BOSU

A BOSU balance trainer is an unstable platform that’s made from an inflated rubber hemisphere and a rigid sheet of plastic. It looks a lot like a stability ball cut in half.

An acronym for “Both Sides Up,” a BOSU is intended to help its users improve their balance and core strength by providing an unstable surface on which to exercise [1]. Since the ball is closer to the ground and less mobile than a stability ball, it’s considered a little safer [2].

Its effectiveness is the subject of some debate: While it’s been shown to improve balance, it’s unclear whether it actually increases core strength or functional fitness [3] [4][5].

Learn More:

What is a BOSU?

Sometimes two gym rats are better than one. Grab a partner and make the most of your gym time with these high-intensity partner exercises.

Demystify the BOSU ball! Learn about the pros and cons of this two-sided workout device

Demystify the BOSU ball! Learn about the pros and cons of this two-sided workout device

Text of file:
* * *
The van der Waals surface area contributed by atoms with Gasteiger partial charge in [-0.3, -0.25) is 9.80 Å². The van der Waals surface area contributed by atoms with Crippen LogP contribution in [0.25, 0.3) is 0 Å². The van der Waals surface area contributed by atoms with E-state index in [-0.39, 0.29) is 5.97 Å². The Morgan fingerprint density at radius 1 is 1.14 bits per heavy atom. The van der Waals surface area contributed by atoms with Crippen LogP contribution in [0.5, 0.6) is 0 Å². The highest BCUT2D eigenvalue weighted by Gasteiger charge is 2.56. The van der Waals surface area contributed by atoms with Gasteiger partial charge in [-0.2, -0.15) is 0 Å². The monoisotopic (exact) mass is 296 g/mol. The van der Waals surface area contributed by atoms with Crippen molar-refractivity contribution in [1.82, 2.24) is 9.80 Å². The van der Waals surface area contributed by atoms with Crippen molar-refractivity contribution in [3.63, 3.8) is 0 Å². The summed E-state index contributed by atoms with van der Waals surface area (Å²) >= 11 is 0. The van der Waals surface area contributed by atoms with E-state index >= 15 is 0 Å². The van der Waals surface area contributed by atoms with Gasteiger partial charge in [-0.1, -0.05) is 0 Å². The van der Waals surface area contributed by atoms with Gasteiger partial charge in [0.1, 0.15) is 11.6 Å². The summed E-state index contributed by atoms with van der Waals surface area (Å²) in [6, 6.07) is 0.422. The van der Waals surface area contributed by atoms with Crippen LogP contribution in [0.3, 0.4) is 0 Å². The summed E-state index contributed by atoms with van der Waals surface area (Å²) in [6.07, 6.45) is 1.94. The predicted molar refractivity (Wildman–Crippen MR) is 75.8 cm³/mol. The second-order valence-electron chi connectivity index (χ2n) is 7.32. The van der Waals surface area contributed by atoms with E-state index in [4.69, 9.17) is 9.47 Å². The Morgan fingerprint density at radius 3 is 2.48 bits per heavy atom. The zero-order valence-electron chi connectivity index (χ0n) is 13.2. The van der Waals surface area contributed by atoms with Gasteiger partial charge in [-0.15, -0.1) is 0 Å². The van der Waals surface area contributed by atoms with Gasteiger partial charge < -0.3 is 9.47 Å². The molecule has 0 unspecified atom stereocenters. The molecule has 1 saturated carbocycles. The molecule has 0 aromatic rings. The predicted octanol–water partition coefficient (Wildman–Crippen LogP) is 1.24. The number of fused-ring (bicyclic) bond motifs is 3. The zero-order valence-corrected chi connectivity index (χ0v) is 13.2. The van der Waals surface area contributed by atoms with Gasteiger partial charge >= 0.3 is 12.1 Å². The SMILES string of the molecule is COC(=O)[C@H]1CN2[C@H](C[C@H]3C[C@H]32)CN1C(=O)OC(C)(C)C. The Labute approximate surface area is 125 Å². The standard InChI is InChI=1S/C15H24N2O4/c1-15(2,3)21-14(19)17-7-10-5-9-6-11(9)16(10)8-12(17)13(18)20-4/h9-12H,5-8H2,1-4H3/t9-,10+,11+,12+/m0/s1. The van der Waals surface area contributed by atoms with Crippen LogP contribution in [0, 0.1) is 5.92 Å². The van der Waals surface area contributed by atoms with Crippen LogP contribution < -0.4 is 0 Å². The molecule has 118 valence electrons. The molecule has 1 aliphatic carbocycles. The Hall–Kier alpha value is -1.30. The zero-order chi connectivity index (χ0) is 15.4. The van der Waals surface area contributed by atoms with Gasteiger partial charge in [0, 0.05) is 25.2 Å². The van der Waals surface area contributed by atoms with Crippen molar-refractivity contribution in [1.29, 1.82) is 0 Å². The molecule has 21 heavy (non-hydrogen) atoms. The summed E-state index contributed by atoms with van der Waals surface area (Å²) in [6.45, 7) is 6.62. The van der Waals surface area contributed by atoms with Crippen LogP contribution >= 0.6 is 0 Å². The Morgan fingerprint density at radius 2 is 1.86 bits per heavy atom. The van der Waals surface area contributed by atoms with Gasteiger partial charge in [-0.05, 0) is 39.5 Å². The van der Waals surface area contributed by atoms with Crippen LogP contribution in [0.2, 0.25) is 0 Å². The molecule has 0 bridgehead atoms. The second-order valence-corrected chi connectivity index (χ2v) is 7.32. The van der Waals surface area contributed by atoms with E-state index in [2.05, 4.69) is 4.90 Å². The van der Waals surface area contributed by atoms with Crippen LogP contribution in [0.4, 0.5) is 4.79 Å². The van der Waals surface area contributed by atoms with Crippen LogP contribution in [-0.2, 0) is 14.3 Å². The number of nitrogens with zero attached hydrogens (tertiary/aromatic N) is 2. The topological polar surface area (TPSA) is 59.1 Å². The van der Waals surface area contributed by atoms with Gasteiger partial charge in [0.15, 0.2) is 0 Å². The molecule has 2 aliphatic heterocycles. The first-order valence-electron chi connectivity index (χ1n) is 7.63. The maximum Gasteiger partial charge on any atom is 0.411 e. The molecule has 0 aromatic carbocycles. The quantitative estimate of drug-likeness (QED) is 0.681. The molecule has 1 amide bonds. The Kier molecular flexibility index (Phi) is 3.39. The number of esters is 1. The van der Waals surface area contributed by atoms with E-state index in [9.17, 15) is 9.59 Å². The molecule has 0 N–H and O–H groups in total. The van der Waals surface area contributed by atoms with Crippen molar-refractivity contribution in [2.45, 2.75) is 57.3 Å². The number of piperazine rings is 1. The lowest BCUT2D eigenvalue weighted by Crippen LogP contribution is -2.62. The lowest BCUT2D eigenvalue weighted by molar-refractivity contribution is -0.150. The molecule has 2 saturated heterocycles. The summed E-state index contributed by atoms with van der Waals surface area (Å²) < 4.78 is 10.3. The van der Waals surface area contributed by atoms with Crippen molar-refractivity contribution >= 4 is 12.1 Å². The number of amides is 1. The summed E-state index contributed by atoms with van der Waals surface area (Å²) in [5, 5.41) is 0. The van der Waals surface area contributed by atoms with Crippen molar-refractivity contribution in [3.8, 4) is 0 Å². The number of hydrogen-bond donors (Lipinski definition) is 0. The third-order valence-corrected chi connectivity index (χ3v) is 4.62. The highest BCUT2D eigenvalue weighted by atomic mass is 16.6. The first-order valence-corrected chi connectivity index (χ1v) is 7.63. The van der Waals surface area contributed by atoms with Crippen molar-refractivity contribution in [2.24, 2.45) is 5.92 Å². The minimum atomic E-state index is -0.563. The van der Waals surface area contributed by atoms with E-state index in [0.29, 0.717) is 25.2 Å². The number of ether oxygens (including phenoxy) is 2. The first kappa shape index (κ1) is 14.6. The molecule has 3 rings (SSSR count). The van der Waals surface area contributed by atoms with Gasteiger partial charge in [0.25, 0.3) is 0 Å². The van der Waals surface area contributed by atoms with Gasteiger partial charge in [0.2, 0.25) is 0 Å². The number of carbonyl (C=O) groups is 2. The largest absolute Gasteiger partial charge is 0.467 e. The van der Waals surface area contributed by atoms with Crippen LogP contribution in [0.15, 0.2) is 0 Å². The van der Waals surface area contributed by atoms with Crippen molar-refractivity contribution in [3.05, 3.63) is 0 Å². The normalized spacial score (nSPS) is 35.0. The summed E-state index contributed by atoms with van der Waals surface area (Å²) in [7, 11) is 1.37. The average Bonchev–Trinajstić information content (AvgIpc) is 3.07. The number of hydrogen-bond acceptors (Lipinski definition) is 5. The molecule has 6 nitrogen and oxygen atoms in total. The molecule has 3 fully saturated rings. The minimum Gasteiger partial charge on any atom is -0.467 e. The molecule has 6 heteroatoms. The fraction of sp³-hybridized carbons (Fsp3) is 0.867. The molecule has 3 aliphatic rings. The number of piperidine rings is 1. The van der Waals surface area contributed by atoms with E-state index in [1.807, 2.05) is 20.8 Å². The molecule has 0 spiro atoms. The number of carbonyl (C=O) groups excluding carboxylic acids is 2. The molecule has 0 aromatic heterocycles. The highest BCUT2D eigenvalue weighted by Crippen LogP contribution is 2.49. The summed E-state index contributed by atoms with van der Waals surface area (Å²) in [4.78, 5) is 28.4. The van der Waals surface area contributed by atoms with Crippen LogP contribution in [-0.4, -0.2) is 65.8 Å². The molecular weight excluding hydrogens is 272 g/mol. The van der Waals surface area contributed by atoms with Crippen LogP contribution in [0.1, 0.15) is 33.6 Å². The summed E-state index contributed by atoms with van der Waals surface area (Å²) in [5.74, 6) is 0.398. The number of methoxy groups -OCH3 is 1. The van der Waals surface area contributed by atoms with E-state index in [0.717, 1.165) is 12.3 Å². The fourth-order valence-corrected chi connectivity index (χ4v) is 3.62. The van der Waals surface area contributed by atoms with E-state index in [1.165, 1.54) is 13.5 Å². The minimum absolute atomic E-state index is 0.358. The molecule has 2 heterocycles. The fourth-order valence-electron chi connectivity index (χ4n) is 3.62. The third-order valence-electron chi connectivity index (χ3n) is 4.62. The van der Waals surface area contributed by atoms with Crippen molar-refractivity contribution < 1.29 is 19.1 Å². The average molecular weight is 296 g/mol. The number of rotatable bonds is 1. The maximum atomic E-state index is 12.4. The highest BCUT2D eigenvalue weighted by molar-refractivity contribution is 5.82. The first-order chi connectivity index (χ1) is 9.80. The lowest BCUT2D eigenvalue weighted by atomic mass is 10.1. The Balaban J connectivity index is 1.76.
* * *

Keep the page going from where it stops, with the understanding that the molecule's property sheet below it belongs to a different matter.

Sometimes two gym rats are better than one. Grab a partner and make the most of your gym time with these high-intensity partner exercises.

Works Cited

  1. Core stability: the centerpiece of any training program. Bliss LS, Teeple P. Northwest Sports & Spine, 105 West 8th Avenue, Spokane, WA. Current Sports Medicine Reports. 2005 Jun;4(3):179-83.
  2. Effect of surface stability on core muscle activity for dynamic resistance exercises. Yaggie, J.A., Campbell, B.M. Applied Biomechanics Laboratory, Department of Exercise and Nutritional Sciences, San Diego State University, San Diego, CA. Journal of Strength and Conditioning Research. 2006 May; 20 (2):422-8.
  3. Not all instability training devices enhance muscle activation in highly resistance-trained individuals. Wahl, M.J., Behm,D.G. School of Human Kinetics and Recreation, Memorial University of Newfoundland, St. John's, Newfoundland, Canada. Journal of Strength and Conditioning Research. 2008 Jul;22(4):1360-70.
  4. Deadlift muscle force and activation under stable and unstable conditions. Chulvi-Medrano I, García-Massó X, Colado JC, et al. Department of Physical Education and Sports, University of Valencia, Valencia, Spain. J Strength Cond Res. 2010 Oct;24(10):2723-30.
  5. Effects of balance training on selected skills. Yaggie, J.A., Campbell, B.M. Applied Biomechanics Laboratory, Department of Exercise and Nutritional Sciences, San Diego State University, San Diego, CA, Journal of Strength and Conditioning Research. 2006 May; 20(2):422-8.